Taking a leaf from Malacanang reporter Jove Francisco, who sometimes uses his weekend posts to direct readers’ attention away from politics, I thought I’d do something in the same spirit. (No, I won’t talk about the amazing tool that is Google Earth; it’s already consumed too much of my time.) I thought I’d write about a few blogs I’ve tracked since I started keeping one.
Percolation is written by a Filipino student in London. I am pretty sure her name is not Sesto Callende, the pen name she uses, unless, I guess, she was conceived in that part of Italy. She is living the kind of life I once thought I’d lead; her always literary posts tell me she has chosen well; she is in the right place.
iBlog is by Michael Josh Villanueva, a "senior system administrator" at GMA-7. A record-setting technophile with a genuine creative gift, Michael Josh is also a special kind of blogger: He does his own reporting. I first met him (online) when he emailed me questions about a particular topic he wanted to write about. I was impressed.
Pixels and Paper has a byline that should be familiar to readers of mph magazine, or to those writers and editors who passed through the halls of a certain think tank in the last decade or so. Jason de Villa is an old friend and a former colleague (one I haven’t seen in years). His work, both on the Macs we used then or the hard copy we printed out and passed around, was always marked by elegance and economy of expression. I am glad to see from his blog (he has decided to focus on just one) that nothing has changed.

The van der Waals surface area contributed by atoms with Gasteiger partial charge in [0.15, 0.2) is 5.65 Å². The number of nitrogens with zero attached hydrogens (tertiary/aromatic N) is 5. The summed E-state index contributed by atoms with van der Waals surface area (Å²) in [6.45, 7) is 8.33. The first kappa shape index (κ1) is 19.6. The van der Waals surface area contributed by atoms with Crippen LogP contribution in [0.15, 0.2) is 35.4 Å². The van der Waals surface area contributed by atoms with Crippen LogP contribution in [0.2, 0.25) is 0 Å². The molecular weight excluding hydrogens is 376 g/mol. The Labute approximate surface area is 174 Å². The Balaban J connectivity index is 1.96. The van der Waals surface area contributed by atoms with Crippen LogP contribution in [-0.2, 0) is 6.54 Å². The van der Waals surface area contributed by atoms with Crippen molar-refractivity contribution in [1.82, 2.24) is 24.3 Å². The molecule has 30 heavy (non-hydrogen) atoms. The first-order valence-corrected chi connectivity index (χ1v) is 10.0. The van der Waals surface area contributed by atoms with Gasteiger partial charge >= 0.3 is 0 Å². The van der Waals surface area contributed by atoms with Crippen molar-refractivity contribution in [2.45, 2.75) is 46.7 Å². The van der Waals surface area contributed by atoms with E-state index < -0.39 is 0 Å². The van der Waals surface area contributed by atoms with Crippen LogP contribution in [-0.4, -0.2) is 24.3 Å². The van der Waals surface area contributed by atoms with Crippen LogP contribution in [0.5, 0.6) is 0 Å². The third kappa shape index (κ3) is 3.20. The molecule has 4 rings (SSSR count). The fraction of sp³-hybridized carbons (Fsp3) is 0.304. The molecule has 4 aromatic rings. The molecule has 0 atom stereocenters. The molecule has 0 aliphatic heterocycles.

And not least, Rachel Khan, who writes Khanterbury Tales. Always an interesting but, for this particular reader, all-too-infrequent read. This is one journalist we should hear from more often.
PS. Another old friend of mine does not keep a blog, but should; I hope Exie Abola will come around to it sooner rather than later. Five years ago, he won the Palanca for the Essay in English, first prize. And just this month, he received that telltale telegram again: it’s the Palanca for the Short Story in English, first prize. His story? ‘The Shakespeare Guy." Ah, that little shakes-scene!